Households-as-power-stations could reduce energy consumption by 60% across UK
In addition to reducing carbon emissions, turning homes into power stations could also bring substantial economic benefits. A new study, examining BIPV deployment across the U.K., finds that energy consumption could be cut by more than 60%, saving the average household over £600 a year.
This concept has already been proven and is operating at a classroom at the Swansea University Bay campus, which is already energy positive. The BIPV construction, which combines an integrated solar roof and battery storage with solar heat collection on south-facing walls, is part of the £7 million solar project SUNRISE, announced earlier this week, which aims to build five fully self-sufficient solar-powered buildings in remote Indian villages.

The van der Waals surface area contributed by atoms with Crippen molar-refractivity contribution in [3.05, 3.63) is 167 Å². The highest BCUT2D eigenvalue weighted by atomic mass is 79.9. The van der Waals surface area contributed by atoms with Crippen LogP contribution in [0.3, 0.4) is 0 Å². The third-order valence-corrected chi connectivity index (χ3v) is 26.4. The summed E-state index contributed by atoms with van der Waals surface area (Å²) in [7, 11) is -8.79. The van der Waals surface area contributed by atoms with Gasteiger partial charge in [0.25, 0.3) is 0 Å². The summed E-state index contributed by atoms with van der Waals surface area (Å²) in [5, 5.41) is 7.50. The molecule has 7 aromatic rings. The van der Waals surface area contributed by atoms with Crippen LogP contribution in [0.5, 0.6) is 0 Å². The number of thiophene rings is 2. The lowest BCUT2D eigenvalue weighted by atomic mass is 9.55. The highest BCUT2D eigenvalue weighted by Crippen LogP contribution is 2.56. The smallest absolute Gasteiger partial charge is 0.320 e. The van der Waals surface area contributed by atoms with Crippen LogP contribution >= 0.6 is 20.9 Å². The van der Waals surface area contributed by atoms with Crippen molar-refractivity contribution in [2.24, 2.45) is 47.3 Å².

Authored by independent energy consultant Andris Bankovskis, the report looks at applying this concept to homes and examines the economic and energy impacts that such homes could have in the U.K.
The energy consumption for buildings as power stations is based on parameters for the Active Homes Neath Project 16 homes developed by Swansea University’s SPECIFIC Innovation & Knowledge Centre and built by Pobl Group, which is set to become the first such social housing in the UK, after it was granted a planning permission earlier this week.